Speakers and panelists provided insights into the value and ethics of blockchain systems and noted that anything can be represented as a token of the technology. The discussions took place Friday (Oct. 8) as part of a virtual event hosted by the University of Arkansas Blockchain Center of Excellence.
The 2021 Blockchain For Business Conference had more than 400 registrants and comprised five panel discussions and multiple breakout sessions regarding aspects of blockchain technology. According to Statista, blockchain is an electronic list of connected records and verified records and is known for its association with cryptocurrencies such as Bitcoin.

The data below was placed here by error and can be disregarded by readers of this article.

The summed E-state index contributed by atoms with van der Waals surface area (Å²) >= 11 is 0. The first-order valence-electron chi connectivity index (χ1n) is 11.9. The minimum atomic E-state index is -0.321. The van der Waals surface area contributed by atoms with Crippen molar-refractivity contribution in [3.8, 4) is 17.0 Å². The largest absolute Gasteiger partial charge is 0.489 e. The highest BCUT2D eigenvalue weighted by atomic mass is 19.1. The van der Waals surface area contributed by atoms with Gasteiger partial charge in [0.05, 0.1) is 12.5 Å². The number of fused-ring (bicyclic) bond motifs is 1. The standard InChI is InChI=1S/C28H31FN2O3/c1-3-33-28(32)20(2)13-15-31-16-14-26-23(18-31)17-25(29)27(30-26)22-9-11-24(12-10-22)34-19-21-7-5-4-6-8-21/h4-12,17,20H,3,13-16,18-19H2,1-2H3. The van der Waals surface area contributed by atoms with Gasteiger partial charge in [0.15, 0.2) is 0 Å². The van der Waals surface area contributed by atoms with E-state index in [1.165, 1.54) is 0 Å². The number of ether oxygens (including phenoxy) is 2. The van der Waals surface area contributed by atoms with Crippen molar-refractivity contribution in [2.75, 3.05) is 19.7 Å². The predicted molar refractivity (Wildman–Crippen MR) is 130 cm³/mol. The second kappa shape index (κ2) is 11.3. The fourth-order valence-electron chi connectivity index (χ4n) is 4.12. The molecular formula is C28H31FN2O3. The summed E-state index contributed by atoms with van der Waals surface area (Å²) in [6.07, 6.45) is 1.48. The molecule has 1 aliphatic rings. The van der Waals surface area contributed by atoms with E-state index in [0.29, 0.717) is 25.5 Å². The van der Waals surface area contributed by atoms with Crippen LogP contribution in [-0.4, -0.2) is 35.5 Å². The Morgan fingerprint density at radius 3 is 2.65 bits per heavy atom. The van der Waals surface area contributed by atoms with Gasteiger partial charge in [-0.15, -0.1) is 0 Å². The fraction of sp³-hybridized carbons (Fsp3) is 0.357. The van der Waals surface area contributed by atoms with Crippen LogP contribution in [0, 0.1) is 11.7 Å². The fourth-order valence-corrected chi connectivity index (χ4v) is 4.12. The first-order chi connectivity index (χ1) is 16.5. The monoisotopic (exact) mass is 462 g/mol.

Mary Lacity, director of the Blockchain Center of Excellence and an information systems professor in the Sam M. Walton College of Business, explained that the future is not predestined, and she tells others she doesn’t know when asked about her outlook on technology. Lacity spoke about tech ethics in a panel with Cindy Moehring, who’s leading the business integrity leadership initiative at the Walton College.
“I believe we can come together as a community, and we can save the planet,” Lacity said. “What I’m really most excited about is we can have a world where power and control is decentralized and includes everybody. If you think about all of the technical capabilities that a blockchain enables, decentralization is the technical feature that inspires me and gives me the most hope.
“We can build a better world